Let me address this internet stench that disorients Ikhide. Internet is a means of communication. Yet it is not the only means of communications. It is just a minute part. If ASUU has not put maximum concentration on the internet, it does not mean that all ASUU members are fools and analogue members. The manner of concern Ikhide expresses over this website shows that he would soon become a ventriloquist, like the colonialists, in a cause he does not need to develop a Stroke over its invention. ASUU did not invent the internet and it is their choice to either deploy it in disseminating information or choose other ubiquitous channels that would readily reach the Nigerian masses. They have been doing that effectively since the inception of the strike: going to churches to educate people, to opinion leaders, to individual stakeholders in every state, to their students (who have started demonstrating against the political class), among others. Indeed these medium of information dissemination proves more efficient than the internet because most of the above mentioned are far from the internet world.  If Ikhide could denounce bloggers like me because we belong to the body of Nigerian academics then it is clear that his intention in this blog post was ultimately mischief-making rather than informative blogging. He forgot that ASUU branches have their respective websites through which they communicate their members, including facebook pages and blogs. He can check ours at Asuu Nau facebook.
Coming to what Ikhide describes as “the dysfunctions in the Nigerian educational system” I will argue that ASUU must be exonerated from this feckless submission for certain reasons. Most remarkably, the autonomy which ASUU has struggled to attain is still far-fetched. As long as ASUU lacks full autonomy this dysfunction may continue. And what do I mean by this autonomy. First is the mode of election of Vice Chancellors. Ikhide may be angry to know that the mode of election of most Vice Chancellors in Nigerian universities is flawed. ASUU has little or no input in a situation whereby the political class has the final pronouncement in the selection of Vice chancellors. Second, ASUU has virtually no input in the recruitment of most of the lecturers on campus (the same cream that constitute ASUU members).
In a nation where mediocrity has virtually eclipsed excellence and integrity, merit has systematically disappeared, or made to disappear. For example, in many universities, the Vice Chancellors abuse the process of recruitment of lecturers and most employment are done on the platform of kinship ties, political compensation, Abuja connection, Politician X candidate and Politician Y candidate, Senator A’s letter head or Senator B’s Letter head, or either Minister D’s direct phone call or Minister Q’s phone call, among others. In one university a security man who could not write his name has been employed as a lecturer while in another university a girlfriend of one Vice Chancellor was employed and she has never entered the classroom for fear of embarrassment. Now why should Ikhide blame ASUU who have gone on strike so many times for the government to grant them the autonomy to insist on due process involving interviews and level playing ground for these recruitment processes? The answer is clear: the Igbo proverb again which says that “a disorganized clan is the gain of corrupt titled men”.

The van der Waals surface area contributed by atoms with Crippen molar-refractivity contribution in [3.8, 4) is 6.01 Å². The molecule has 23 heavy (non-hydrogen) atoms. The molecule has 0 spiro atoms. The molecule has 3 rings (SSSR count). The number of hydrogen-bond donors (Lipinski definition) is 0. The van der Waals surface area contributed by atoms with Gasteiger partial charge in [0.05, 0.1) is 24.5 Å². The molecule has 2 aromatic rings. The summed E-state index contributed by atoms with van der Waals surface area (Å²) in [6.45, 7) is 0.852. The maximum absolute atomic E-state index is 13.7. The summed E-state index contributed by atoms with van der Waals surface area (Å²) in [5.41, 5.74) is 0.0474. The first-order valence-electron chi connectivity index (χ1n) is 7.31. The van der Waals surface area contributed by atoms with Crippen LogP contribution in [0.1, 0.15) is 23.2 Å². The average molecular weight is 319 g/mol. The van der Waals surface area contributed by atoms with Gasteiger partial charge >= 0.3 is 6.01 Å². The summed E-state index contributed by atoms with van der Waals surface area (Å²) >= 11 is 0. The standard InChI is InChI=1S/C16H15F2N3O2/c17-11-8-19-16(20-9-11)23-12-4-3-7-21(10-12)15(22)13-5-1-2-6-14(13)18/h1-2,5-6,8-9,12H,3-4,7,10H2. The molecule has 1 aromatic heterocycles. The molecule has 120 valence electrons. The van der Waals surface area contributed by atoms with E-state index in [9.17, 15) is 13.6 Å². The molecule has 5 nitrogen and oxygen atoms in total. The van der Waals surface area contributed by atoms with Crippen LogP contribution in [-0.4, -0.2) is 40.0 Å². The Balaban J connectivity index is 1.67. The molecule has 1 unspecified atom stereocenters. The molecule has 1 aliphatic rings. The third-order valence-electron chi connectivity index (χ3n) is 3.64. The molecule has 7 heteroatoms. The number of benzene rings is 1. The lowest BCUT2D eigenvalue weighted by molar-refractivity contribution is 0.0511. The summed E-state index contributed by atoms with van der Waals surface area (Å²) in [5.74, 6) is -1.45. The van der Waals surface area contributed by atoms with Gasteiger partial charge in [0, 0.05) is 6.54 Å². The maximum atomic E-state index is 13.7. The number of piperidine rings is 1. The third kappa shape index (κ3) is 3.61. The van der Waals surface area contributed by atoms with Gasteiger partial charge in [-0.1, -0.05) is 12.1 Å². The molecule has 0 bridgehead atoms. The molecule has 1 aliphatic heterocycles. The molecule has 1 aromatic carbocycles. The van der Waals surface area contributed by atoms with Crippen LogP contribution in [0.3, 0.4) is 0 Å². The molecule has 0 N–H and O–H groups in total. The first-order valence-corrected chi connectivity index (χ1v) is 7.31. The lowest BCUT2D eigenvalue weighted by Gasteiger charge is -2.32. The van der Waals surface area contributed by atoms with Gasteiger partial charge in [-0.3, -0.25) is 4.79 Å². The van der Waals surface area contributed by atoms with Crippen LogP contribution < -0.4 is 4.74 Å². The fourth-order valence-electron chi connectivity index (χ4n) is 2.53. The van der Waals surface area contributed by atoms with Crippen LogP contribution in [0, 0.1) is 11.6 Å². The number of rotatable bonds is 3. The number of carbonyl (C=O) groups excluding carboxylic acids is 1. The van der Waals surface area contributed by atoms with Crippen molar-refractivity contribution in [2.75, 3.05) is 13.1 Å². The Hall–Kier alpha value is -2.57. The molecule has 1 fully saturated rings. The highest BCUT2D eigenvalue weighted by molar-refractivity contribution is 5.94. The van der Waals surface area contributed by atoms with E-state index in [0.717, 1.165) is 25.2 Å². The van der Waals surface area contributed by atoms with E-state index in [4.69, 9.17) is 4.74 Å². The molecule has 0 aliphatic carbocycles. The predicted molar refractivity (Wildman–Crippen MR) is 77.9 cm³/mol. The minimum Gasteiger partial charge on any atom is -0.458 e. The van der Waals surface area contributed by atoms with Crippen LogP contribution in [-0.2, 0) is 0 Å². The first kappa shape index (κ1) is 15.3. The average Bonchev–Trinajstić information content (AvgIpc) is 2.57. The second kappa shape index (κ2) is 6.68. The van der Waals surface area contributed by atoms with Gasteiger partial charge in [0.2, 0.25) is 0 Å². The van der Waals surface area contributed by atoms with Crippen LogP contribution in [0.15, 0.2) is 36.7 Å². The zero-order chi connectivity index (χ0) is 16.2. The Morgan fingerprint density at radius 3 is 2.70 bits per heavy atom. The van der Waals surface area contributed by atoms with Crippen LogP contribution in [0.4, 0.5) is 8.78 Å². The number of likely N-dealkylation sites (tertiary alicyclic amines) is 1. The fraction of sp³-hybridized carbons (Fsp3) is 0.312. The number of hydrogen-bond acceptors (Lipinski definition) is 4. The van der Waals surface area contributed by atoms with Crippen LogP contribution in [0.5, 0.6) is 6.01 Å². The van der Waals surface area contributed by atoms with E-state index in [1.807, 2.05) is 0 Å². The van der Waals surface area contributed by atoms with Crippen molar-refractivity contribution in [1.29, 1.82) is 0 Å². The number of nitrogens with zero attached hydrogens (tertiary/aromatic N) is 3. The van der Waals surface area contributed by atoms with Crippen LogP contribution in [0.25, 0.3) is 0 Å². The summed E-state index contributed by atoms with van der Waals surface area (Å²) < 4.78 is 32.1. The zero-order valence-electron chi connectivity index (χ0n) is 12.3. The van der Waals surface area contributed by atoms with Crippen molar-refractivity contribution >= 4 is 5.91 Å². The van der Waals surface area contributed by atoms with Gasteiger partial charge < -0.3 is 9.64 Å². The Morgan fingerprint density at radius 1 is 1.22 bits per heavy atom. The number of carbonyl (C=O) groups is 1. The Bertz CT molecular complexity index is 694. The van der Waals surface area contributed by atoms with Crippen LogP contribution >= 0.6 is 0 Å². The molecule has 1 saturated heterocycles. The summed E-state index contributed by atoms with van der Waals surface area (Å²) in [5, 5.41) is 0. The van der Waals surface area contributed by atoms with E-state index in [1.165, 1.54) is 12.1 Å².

So if ASUU goes on strike for this anomalous process to be corrected Ikhide would, just like the moping sheep, refuse to connect to his senses to escape engulfing danger.  Then the danger will ultimately consume him. No doubt, at least, to elevate my senses above Ikhide’s sheepish senses, I can admit that, according to Ikhide, “We have writers that cannot tell an adjective from a noun... engineers that threaten to build things that would collapse on the innocent...” But rather that subscribing to Ikhide that he “would not be shocked if the “academic supervisor” of the above is a member of ASUU” I would rather argue that I would not be shocked if the academic supervisor is a member of the political class’ dubious recruitment process. The Igbos again say that if one genuinely intends to search for the root of murder then one must trace it to the blacksmith who moulded the iron weapon. So Ikhide must spare ASUU and channel his vituperations to the political class who moulded the iron weapon. It is important to emphasise that Ikhide’s sorry conclusions does not obviate the fact that among ASUU members are strong intellectuals who have studied in the best universities in the world and whose impact in the Nigerian academic world have made Nigeria proud. Needless to mention names but that will be an assignment I will give Ikhide and if he still refuses to drain his blood of this poisonous venom of ASUU-hatred-syndrome, then we must forcibly conscript him and restrict him permanently to a sanatorium where justice will be done to his wildness. That will at least convince him that ASUU can tame the untameable.  

Dr Okechukwu Nwafor is a former fellow of the Center for Humanities Research, (CHR) University of the Western Cape, South Africa and a former Research Associate  at the Interdisciplinary Centre for the Study of Global Change (ICGC), University of Minnesota, USA. He now lectures at the Nnamdi Azikiwe University, Awka, Nigeria.